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4 March 2004 Edition

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Media mesmerised by Sinn Féin growth


"A decade after the ditching of Section 31 of the Broadcasting Act, which prevented Sinn Féin from being interviewed on television or radio, the targeted party has gone from strength to strength."

These words could easily have been written by the Sinn Féin publicity department. But they weren't. Their author was Senan Molony, who wrote them in the Irish Independent last Monday. His comments, and those of many others after this year's Ard Fheis, are a sign of a change in the times.

The most important aspects of the Ard Fheis are the debates, the participation of delegates from all over the country, the launching of policy documents and the reviewing of policy platforms. It is an internal party conference, but like anything else Sinn Féin does, it is scrutinised and analysed over and over again by the media throughout the country. The difference this year is that the media coverage of the Ard Fheis held a different slant to previous years, when journalists would have either not covered it at all, or sought only what they considered negative elements to write about.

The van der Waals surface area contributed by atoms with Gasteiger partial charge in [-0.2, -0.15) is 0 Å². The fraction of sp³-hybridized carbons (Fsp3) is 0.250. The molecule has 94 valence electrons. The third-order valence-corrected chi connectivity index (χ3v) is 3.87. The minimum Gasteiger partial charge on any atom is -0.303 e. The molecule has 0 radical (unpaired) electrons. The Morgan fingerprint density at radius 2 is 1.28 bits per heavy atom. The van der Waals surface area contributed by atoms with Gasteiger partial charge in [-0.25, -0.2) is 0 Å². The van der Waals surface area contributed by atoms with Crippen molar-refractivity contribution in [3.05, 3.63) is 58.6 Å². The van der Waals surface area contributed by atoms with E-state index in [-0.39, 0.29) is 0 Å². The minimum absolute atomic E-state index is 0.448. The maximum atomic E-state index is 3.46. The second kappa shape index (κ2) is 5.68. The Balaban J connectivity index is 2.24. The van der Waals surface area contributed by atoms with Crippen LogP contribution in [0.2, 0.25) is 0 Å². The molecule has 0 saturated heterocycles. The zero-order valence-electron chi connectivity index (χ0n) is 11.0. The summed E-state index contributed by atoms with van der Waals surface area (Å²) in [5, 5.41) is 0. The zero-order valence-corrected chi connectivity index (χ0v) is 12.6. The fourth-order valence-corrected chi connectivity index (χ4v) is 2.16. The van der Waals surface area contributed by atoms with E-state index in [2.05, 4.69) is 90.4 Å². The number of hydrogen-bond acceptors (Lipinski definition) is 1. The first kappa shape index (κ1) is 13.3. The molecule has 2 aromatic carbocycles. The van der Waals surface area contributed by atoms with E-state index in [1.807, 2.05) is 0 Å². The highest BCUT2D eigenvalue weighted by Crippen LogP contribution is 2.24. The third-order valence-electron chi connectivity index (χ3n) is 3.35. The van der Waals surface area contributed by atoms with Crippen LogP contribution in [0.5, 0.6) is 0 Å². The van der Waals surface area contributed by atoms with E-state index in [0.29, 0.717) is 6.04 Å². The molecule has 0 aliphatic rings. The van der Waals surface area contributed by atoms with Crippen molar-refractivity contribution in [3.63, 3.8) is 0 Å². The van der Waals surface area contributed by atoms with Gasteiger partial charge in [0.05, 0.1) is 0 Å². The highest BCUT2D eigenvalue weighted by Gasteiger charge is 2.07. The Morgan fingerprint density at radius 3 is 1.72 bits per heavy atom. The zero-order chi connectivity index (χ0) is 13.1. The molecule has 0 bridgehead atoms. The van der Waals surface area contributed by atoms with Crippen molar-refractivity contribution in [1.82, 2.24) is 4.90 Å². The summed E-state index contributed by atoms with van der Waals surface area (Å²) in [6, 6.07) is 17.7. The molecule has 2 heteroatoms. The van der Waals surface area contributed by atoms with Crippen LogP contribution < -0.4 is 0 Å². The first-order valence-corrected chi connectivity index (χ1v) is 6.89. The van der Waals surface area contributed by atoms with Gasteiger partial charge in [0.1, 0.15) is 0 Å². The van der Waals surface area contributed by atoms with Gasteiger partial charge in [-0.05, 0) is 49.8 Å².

How far we have come since then. On Saturday evening, between 5pm and 6pm, 100,000 people tuned into RTÉ to watch Gerry Adams give his live presidential address. That is the highest number of viewers for any political party conference ever.

Director of Publicity for the party, Dawn Doyle, says that the broadcasting coverage over the weekend was, for the most part, excellent.

"The coverage, coming after the hysterical attacks on us preceding the Ard Fheis, was very interesting," she says. "The main focus for much of the media was the agenda we were setting out for the local and EU elections. The RTÉ coverage, which has only being running for two years, was brilliant, because it helped us to reach a whole audience that previously we couldn't have even dreamed of accessing."

RTÉ's live package included a morning session from 11am-1pm, and according to Dawn, 36 Sinn Féin representatives spoke in that session.

"That is an incredible number of people, reaching an audience that they would never ordinarily reached in their individual constituencies, and that will be followed up all week in local media as well."